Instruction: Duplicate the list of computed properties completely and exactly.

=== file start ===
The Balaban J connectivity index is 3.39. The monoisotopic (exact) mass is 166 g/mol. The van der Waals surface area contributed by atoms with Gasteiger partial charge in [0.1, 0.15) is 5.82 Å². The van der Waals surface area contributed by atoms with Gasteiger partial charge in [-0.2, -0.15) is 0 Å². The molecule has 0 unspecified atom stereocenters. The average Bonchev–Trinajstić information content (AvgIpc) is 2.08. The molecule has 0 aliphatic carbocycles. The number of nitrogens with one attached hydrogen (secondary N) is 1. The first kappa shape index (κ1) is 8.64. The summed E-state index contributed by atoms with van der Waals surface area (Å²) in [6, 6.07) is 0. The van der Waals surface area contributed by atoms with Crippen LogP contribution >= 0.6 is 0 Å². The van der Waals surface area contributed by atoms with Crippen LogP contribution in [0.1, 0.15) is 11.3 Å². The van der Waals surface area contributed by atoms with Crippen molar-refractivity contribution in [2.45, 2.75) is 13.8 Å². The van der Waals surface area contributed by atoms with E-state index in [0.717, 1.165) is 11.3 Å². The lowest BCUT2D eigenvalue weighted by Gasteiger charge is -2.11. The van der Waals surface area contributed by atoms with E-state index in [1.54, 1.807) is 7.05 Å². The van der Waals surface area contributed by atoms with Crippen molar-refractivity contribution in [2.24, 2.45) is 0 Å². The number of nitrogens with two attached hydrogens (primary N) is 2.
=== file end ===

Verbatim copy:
The Balaban J connectivity index is 3.39. The monoisotopic (exact) mass is 166 g/mol. The van der Waals surface area contributed by atoms with Gasteiger partial charge in [0.1, 0.15) is 5.82 Å². The van der Waals surface area contributed by atoms with Gasteiger partial charge in [-0.2, -0.15) is 0 Å². The molecule has 0 unspecified atom stereocenters. The average Bonchev–Trinajstić information content (AvgIpc) is 2.08. The molecule has 0 aliphatic carbocycles. The number of nitrogens with one attached hydrogen (secondary N) is 1. The first kappa shape index (κ1) is 8.64. The summed E-state index contributed by atoms with van der Waals surface area (Å²) in [6, 6.07) is 0. The van der Waals surface area contributed by atoms with Crippen LogP contribution >= 0.6 is 0 Å². The van der Waals surface area contributed by atoms with Crippen LogP contribution in [0.1, 0.15) is 11.3 Å². The van der Waals surface area contributed by atoms with Crippen molar-refractivity contribution in [2.45, 2.75) is 13.8 Å². The van der Waals surface area contributed by atoms with E-state index in [0.717, 1.165) is 11.3 Å². The lowest BCUT2D eigenvalue weighted by Gasteiger charge is -2.11. The van der Waals surface area contributed by atoms with E-state index in [1.54, 1.807) is 7.05 Å². The van der Waals surface area contributed by atoms with Crippen molar-refractivity contribution in [2.24, 2.45) is 0 Å². The number of nitrogens with two attached hydrogens (primary N) is 2.